Moniuszko, Stanislaw

Moniuszko, Stanislaw

 

Born May 5, 1819, in Ubiel, near Minsk; died June 4, 1872, in Warsaw. Polish composer.

Moniuszko received his first music lessons from his mother. He subsequently studied piano and organ with A. Freyer in Warsaw from 1827 to 1830, composition with D. Stefanowicz in Minsk from 1830 to 1837, and composition and choral conducting with F. Rungenhagen in Berlin from 1837 to 1840. His first published work, Three Songs, based on poems by A. Mickiewicz, appeared in 1838. From 1840 to 1858 he lived in Vilnius, where he served as church organist and gave lessons in piano and composition (C. Cui was one of his pupils). He was appointed conductor of the opera theater in Vilnius in 1850 and was active in the musical life of the city.

In 1842 Moniuszko began working on songs which he published in the collections Song books for Home Use; collections one through six appeared between 1844 and 1859, and collections seven through 12 were published posthumously by J. Karlowicz. His some 400 songs, along with those of F. Chopin, laid the foundation for Polish national vocal music. The songs embodied many characteristic features of his musical style, such as the use of folk song and dance elements, melodic and lyrical richness, and clear and simple musical representation. From 1858 he worked in Warsaw, serving as conductor at the Wielki Theater and teaching at the Music Institute from 1864 to 1872, where his pupils included Z. Noskowski and H. Jarecki.

Moniuszko introduced national features into all the genres in which he worked, including his cantatas and church music. His cantatas include Milda (1848), Nijota (1852), and Krumine (1852), all based on J. Kraszewski’s poems;Phantoms (1865), after Mickiewicz’s Dziady; and The Crimean Sonnets (1868), based on Mickiewicz’s poems. His church music consists of Litanie ostrobramskie (Litanies to the Virgin Mary at Ostra Brama) and six Masses, including the Petrowin. His orchestral works, notably the fantasy overture The Fairy Tale (1848), dedicated to Dargomyzhskii, and the overtures Cain (1856) and War (1857), became important landmarks in the development of a national symphonic style.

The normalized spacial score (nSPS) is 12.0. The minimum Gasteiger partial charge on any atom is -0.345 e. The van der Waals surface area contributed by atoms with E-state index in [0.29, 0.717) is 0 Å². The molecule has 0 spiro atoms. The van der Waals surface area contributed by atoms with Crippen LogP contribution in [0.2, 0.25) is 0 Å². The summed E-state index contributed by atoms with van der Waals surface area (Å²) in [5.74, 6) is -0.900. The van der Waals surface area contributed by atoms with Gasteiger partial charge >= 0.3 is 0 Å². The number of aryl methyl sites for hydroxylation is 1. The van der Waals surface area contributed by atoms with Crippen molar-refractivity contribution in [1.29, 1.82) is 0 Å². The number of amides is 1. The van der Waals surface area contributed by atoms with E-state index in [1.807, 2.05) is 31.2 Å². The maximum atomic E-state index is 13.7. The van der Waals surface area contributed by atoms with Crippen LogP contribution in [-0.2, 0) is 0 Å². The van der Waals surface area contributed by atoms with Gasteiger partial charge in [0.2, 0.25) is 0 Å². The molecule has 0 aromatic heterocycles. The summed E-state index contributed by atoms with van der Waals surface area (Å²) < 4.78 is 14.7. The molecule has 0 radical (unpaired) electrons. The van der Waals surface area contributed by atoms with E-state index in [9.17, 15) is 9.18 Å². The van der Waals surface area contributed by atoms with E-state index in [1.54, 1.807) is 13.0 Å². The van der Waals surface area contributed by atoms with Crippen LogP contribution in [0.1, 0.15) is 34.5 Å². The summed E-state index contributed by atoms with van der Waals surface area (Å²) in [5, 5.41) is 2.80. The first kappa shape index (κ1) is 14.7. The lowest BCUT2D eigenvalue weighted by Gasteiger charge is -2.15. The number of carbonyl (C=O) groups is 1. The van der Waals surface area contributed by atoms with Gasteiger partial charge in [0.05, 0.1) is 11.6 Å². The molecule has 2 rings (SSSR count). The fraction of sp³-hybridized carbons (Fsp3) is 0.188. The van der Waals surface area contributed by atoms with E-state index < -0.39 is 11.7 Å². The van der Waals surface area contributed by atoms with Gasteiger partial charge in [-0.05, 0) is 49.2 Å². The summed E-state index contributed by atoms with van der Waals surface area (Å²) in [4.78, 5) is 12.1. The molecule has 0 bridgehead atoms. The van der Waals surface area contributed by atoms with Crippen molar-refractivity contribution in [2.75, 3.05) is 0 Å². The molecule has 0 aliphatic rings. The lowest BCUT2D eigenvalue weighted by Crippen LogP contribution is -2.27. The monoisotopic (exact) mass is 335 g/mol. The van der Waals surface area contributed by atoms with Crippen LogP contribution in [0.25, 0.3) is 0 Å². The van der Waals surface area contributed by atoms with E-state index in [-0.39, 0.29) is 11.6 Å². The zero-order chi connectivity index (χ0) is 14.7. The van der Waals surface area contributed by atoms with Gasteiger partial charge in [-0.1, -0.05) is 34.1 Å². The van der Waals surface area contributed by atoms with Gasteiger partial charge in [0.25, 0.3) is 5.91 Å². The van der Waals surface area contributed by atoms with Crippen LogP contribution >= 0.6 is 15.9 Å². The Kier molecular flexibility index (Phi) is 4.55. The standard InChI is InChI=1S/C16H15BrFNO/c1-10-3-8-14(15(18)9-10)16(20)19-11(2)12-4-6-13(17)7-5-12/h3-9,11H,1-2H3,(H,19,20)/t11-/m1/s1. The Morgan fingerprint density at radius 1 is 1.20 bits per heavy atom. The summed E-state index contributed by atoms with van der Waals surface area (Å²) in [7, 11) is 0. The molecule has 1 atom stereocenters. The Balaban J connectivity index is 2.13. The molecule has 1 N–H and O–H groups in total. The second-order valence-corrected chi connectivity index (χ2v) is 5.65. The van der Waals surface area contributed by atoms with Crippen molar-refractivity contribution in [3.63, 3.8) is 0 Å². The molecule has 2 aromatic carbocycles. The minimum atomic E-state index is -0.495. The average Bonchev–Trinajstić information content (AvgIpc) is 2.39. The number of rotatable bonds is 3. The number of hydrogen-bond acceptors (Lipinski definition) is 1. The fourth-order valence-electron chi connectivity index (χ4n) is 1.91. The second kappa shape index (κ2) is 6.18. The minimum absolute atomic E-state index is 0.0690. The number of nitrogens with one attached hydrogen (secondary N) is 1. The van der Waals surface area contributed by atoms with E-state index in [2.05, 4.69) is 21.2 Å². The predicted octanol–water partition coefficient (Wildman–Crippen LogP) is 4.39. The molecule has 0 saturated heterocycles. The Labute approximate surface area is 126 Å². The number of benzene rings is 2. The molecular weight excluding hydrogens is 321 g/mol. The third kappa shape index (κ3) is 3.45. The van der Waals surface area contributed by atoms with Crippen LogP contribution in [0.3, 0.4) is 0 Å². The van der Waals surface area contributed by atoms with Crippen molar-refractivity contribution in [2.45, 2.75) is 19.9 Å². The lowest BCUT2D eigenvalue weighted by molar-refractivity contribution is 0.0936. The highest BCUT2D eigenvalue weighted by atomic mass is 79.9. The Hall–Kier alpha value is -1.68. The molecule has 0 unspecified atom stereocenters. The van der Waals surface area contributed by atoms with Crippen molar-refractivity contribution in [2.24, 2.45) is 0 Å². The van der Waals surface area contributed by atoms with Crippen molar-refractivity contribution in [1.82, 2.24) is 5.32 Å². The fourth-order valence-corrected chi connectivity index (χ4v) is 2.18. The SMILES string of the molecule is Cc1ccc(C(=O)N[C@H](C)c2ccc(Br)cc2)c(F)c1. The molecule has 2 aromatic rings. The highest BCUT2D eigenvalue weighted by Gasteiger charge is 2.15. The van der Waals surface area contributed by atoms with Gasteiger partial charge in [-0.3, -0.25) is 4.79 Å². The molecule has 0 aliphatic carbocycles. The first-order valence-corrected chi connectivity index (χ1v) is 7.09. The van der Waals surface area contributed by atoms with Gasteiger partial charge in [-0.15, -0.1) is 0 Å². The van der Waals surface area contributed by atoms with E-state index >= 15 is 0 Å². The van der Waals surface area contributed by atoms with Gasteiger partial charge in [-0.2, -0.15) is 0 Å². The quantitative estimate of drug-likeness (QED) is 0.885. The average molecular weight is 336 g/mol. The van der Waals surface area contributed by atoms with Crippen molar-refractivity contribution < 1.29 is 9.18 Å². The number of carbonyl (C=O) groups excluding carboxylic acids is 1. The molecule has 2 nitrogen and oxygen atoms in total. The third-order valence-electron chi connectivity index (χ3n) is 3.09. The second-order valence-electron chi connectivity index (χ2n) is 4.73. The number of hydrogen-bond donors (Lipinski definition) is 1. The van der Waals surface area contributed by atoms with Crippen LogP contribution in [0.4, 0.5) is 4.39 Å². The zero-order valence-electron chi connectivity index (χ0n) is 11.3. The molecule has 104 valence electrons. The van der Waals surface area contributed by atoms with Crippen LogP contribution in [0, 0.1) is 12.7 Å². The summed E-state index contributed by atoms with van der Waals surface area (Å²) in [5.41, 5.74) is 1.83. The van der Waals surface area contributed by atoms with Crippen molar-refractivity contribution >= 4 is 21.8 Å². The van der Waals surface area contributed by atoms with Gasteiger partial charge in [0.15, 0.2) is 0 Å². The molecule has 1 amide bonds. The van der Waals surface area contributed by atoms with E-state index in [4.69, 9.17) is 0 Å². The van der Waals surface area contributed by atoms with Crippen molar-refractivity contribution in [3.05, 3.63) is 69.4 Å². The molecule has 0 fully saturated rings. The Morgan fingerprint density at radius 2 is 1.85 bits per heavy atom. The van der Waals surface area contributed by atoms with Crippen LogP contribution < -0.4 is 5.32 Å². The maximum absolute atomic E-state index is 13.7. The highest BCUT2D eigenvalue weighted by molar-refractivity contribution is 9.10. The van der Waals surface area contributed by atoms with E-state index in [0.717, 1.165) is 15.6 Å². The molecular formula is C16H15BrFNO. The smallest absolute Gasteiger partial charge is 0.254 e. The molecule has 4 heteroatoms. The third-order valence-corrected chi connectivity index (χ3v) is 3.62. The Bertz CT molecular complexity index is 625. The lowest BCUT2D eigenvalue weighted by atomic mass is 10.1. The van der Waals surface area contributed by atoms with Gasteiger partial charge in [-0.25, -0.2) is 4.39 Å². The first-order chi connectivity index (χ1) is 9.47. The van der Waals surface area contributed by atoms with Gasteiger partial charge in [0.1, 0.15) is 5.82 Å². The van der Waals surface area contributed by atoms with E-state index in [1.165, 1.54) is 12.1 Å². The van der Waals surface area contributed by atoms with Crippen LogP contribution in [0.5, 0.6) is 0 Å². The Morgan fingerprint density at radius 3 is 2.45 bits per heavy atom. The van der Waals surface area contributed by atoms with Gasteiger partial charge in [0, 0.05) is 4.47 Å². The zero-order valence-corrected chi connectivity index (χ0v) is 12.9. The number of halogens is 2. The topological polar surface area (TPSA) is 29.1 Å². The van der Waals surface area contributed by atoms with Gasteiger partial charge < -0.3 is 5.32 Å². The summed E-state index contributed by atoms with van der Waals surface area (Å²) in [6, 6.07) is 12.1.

Moniuszko’s greatest achievement was the creation of the first national opera, Halka. The first version of Halka, in two acts, was presented in a concert performance in Vilnius in 1848 and staged there in 1854. Because of the social criticism implicit in the libretto—its compassionate portrayal of the tragic fate of a peasant girl and condemnation of the szlachta (nobility)—the opera was not presented in Warsaw until 1858 (in a new four-act version). The opera’s evocation of national life, especially in such large group scenes as the Highlander Dances, its melodic richness, and its dramatic expressiveness assured its success. In Warsaw, Moniuszko wrote and produced his comic operas The Raftsman (1858), in which the main characters are peasants; The Countess (1860); and Verbum Nobile (1861), a satire on the Polish aristocracy. One of his best operas is the patriotic Haunted Manor (1865). The opera Paria (1869) protests against social inequality.

Moniuszko’s works for the musical stage, comprising more than 15 operas and several vaudevilles and operettas, are noted for the distinctive national quality of their music, for their vivid character portrayal, and for their professional excellence, reflected in the construction of group and solo scenes and in mastery of orchestral techniques. Among his other works are nearly 50 pieces for the piano, vocal ensembles, and choral works.

Moniuszko made several trips to St. Petersburg. In 1842 he unsuccessfully sought the post of court composer at the St. Petersburg Opera Theater, and in 1849 and 1856 he gave concerts in St. Petersburg, becoming acquainted with M. I. Glinka, A. S. Dargomyzhskii, and A. N. Serov, all of whom highly praised his music. In 1858 he visited Germany, where he met F. Liszt, and he later traveled through Bohemia and France. The music of Moniuszko, one of the most important representatives of Polish national musical culture, was widely acclaimed abroad, especially in the Slavic countries.

REFERENCES

S. Moniushko: Sb. statei pod red. I. Belzy. Moscow-Leningrad, 1952.
Belza, I. “Moniushko v Rossii.” Sovetskaia muzyka, 1952, no. 6.
Rudziński, W. Moniushko. Moscow, 1960. (Translated from Polish.)
Jachimecki. Z. S. Moniuszko. Kraków, 1961.

I. I. SVIRIDA

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